Jazz Times called Louis Hayes, “one of the chief architects of modern jazz drumming.” He came up in Detroit playing with artists like Yusef Lateef and Kenny Burrell. In New York, Hayes joined Horace Silver’s band when he was still a kid and went on to play with many legends. Now Hayes is himself a legend, a 2023 NEA Jazz Master.
Louis Hayes in New York City
The Louis Hayes Quintet celebrates his 2023 NEA Jazz Master award and his new album, “Exactly Right” in an Uptown Nights performance; at Harlem Stage in Manhattanville, West Harlem; on Friday, April 21, 2023 at 7:30pm. From $25. harlemstage.org 🇺🇸
The lineup is:
- Louis Hayes on drums.
- Steve Nelson on vibraphone.
- Vincent Herring on saxophones.
- David Hazeltine on piano.
- Dezron Douglas on bass.
This uptown night celebrates the release of Hayes’ upcoming album “Exactly Right” and his 2023 National Endowment of the Arts NEA Jazz Master Award. That’s a great night. It’s an uptown night. YouTube
Hayes is a New York jazz man, and this program is sponsored in part by the New York City Department of Cultural Affairs with the City Council. You got to love New York.
The Call of the Drum
Louis Sedell Hayes was born in Detroit, Michigan on May 31, 1937.
Music runs in families. If its something mom and dad did, then you were born into it. Mom played piano. Dad played drums and piano. It turns out Prince, the legendary rocker, is a cousin.
Motor Town was one of the destinations of the Great Migration of African Americans (1910-1940). Motown is famous for the African American record label, Motown Records that was a major pop music force in the 1960s-70s, but before that Detroit was famous for jazz. That’s what Louis was born into.
Hayes got his first drum set at 10 years old, and starting learning from a cousin. He listened to big bands on the radio, and especially liked bebop drummer Philly Joe Jones (Miles Davis Quintet). We like Hayes’ comment that when he was coming up, he just did things that felt right. He really was born for this.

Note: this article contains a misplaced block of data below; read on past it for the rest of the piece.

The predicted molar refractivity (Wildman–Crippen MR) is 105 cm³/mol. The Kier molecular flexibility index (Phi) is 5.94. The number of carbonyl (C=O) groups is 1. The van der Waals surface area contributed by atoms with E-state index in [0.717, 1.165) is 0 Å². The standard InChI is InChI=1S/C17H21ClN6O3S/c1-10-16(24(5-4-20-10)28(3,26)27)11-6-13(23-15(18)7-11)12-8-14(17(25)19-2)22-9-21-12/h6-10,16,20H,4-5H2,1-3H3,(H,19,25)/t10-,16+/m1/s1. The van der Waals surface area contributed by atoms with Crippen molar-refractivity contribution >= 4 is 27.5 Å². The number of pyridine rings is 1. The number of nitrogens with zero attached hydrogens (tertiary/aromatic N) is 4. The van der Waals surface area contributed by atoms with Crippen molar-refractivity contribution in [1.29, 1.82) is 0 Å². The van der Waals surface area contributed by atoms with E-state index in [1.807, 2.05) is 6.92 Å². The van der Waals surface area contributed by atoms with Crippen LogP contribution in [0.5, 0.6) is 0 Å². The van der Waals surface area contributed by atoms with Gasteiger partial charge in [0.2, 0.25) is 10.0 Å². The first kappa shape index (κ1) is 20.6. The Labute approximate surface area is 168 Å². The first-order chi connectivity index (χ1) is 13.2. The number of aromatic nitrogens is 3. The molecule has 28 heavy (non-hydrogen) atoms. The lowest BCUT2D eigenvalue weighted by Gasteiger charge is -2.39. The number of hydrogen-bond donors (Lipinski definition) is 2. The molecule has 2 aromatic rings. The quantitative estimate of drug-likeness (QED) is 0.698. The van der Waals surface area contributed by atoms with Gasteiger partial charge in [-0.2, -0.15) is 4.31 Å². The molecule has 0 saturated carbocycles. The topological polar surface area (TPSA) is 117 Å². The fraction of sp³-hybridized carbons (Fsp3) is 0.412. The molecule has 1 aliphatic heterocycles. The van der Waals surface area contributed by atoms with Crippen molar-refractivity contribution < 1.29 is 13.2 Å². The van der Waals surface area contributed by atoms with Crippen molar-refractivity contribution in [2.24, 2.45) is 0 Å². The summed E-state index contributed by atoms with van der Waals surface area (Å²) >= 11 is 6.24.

Louis was mentored by Papa Jo Jones, of the Count Basie Orchestra, who moved away from the hard bass beats of the Swing Era with brushes and keeping time on a cymbal.
At just 18 years old, Hayes made his name in New York playing with Horace Silver (Six Pieces of Silver). He later played with Cannonball Adderley, and Oscar Peterson. Hayes has been a leader since 1989, and has played with a who’s who of jazz. He’s also a co-founder of the Cannonball Adderley Legacy Band.
In April 2023, Louis Hayes will receive the NEA Jazz Master Award at Kennedy Center in Washington, D.C. It’s about time. In May, he’s 85 years young.
And now Hayes is mentoring a new generation of artists, because in the drum and in jazz, we are one big family.
Follow Louis Hayes at louishayes.net and on Facebook.
PS: This is straight-ahead jazz. You could say it’s not Latin, and you could be right. That’s an American point of view. From a Caribbean Latin point of view, where do you think jazz comes from? Yes, jazz is from New Orleans, but that’s a Caribbean city and the deeper roots of jazz are in the island of Ayití (AKA Hispaniola), and before that Mother Africa.
In New Orleans, they took away the Caribbean drum, and look at all the beautiful music we got. Out of that loss, we got the whole flowering of African American culture which is basically American popular culture.
Whether it’s Latin or not doesn’t really matter. We’ll quote Duke Ellington, “it’s all music,” and Louis Hayes’ music makes us all happy inside. Inside his drum, we hear the call. No matter how you play it, it’s still the same call of the drum.
Thanks to Harlem Stage for sponsoring jazz at New York Latin Culture Magazine.